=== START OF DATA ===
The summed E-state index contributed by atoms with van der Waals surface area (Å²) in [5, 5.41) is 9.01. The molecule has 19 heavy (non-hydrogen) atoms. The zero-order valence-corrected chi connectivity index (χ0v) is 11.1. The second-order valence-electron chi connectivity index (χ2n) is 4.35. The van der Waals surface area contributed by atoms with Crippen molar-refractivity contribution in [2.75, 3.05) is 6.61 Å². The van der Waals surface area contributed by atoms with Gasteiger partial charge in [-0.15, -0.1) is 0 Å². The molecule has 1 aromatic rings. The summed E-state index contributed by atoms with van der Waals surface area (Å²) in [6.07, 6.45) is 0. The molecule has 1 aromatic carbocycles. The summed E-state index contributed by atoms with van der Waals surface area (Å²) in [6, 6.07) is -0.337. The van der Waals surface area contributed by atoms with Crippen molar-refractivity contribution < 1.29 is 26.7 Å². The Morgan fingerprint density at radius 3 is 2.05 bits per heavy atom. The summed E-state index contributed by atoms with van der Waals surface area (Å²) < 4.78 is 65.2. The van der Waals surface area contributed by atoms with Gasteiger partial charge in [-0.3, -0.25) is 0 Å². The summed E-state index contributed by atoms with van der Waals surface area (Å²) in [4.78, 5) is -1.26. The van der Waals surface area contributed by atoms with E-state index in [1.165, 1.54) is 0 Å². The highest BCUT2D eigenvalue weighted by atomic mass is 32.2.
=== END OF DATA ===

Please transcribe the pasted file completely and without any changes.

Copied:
The summed E-state index contributed by atoms with van der Waals surface area (Å²) in [5, 5.41) is 9.01. The molecule has 19 heavy (non-hydrogen) atoms. The zero-order valence-corrected chi connectivity index (χ0v) is 11.1. The second-order valence-electron chi connectivity index (χ2n) is 4.35. The van der Waals surface area contributed by atoms with Crippen molar-refractivity contribution in [2.75, 3.05) is 6.61 Å². The van der Waals surface area contributed by atoms with Gasteiger partial charge in [-0.15, -0.1) is 0 Å². The molecule has 1 aromatic rings. The summed E-state index contributed by atoms with van der Waals surface area (Å²) in [6.07, 6.45) is 0. The molecule has 1 aromatic carbocycles. The summed E-state index contributed by atoms with van der Waals surface area (Å²) in [6, 6.07) is -0.337. The van der Waals surface area contributed by atoms with Crippen molar-refractivity contribution < 1.29 is 26.7 Å². The Morgan fingerprint density at radius 3 is 2.05 bits per heavy atom. The summed E-state index contributed by atoms with van der Waals surface area (Å²) < 4.78 is 65.2. The van der Waals surface area contributed by atoms with Gasteiger partial charge in [-0.3, -0.25) is 0 Å². The summed E-state index contributed by atoms with van der Waals surface area (Å²) in [4.78, 5) is -1.26. The van der Waals surface area contributed by atoms with E-state index in [1.165, 1.54) is 0 Å². The highest BCUT2D eigenvalue weighted by atomic mass is 32.2.